Rock On!

Rock On!
Universal Magazines

generic_BGDI_thumbnail.jpgWith clever design, a ‘challenging’ rock ledge has become a positive feature of the landscape
Story: Arthur Lathouris, MAILDM
Photos: Diane Norris

This garden, the backyard of a modest residence in a very rocky area of Sydney’s Castlecrag, was dominated by a huge rock ledge covered in weeds with a level difference of almost three metres from back door to the top of the ledge and a further two metres to the back boundary. Along one part of the back of the house, the ledge is less than a metre from the wall of the house with the gutters almost touching the rock.

To add to the homeowners’ woes, “torrents” of stormwater cascaded off the rock into their patio area and sat against the house walls. Nevertheless, the owners loved their rocky outcrop and wanted to find a way to enhance its value and beauty while gaining easy access to yet more magnificent rock outcrop on the top level and a lovely view over their rooftop towards bushland and Chatswood CBD.

They did not wish to damage or remove this beautiful, natural feature. They also asked for a water feature, gazebo, washing line, orchid racks and predominantly native planting to blend with two lovely Eucalyptus trees and a couple of well-grown Gymea lilies (Doryanthes). Because of the cost of the works, many of the final native plantings were tube stock, but the sub-hardened Kentia palms (Howea forsteriana) were advanced.

The task was certainly challenging, but in the end highly rewarding. Minor changes to the plan were made as the nature of the site revealed itself. For example, some plants were left out or garden shapes changed as depth of soil, without extra construction, was not achievable. Nor was it desirable.

While the rock was the dominant form in the landscape, drainage was the major issue. The pebble paths and areas below the rock formations on the top level are all drains. They contain agricultural drainage lines that direct water to drainage clearance points on the lower level. One pipe comes down inside the steps while the other goes behind the gazebo and down a cleft in the rock on the western side. This cleft was filled with horizontally laid “waste” slate bought very cheaply. It was felt that filling with sandstone would have looked out of place and “demeaned” the beauty of the rock mass. The slate has created an interesting textured contrast.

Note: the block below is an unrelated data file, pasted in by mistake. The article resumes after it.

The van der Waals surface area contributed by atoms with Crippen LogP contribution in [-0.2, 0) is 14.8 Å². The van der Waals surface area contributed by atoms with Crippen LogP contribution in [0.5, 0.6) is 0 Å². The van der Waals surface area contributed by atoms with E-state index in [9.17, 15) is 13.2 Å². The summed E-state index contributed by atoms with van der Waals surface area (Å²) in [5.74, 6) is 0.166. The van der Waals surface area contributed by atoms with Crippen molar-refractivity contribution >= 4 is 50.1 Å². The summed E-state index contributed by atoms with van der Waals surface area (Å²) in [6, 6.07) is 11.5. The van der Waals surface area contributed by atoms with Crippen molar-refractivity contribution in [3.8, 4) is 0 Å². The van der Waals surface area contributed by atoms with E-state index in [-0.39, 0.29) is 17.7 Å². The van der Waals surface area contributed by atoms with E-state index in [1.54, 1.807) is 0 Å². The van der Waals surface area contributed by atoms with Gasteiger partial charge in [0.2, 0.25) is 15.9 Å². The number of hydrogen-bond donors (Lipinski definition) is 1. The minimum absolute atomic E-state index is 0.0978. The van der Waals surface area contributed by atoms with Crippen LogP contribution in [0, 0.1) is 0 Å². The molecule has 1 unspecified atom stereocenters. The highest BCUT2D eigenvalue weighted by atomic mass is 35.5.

Strip drains were placed along the length of the patio and the back path, with all tiling falling away from the house. As per plan, the drainage system on all levels has withstood every storm.

The retaining wall at the base of the rock shelf was existing, but taller. Its height was reduced and then it was painted with Porter’s Roman Cement, as were all the other walls. As this wall was built up against the rock shelf, it was not possible to ensure drainage was installed behind it. All other constructed walls were waterproofed and drained, though.

Sandstone walls and tiling, gold granite cobblestone, pebbles and timber were selected as the building materials to complement the natural rock, but detail and colour were added with the selection of the pond/fountain tiles and the plum colour of the walls. In fact, this colour was selected as it is obvious in the natural rock as well as being a colour that appears in the bark of the stately spotted gum (Corymbia maculata) at certain times of the year.

The curved steps form an easy, elegant access to the top level and were masterfully cut in without any damage to the rock shelf.
To cut costs, the clients carried out most of the labour-intensive excavation work and carried all the heavy materials (sandstone, cement, tiles, timber etc) up and down the many steps. This allowed the landscapers, Landscape Concepts of Sydney, the freedom to concentrate on their art. Close cooperation between designer, client and landscaper continued throughout the project.

The wonderful result is a creative solution for a difficult site.

Publish at: , last modify at: 30/06/2013

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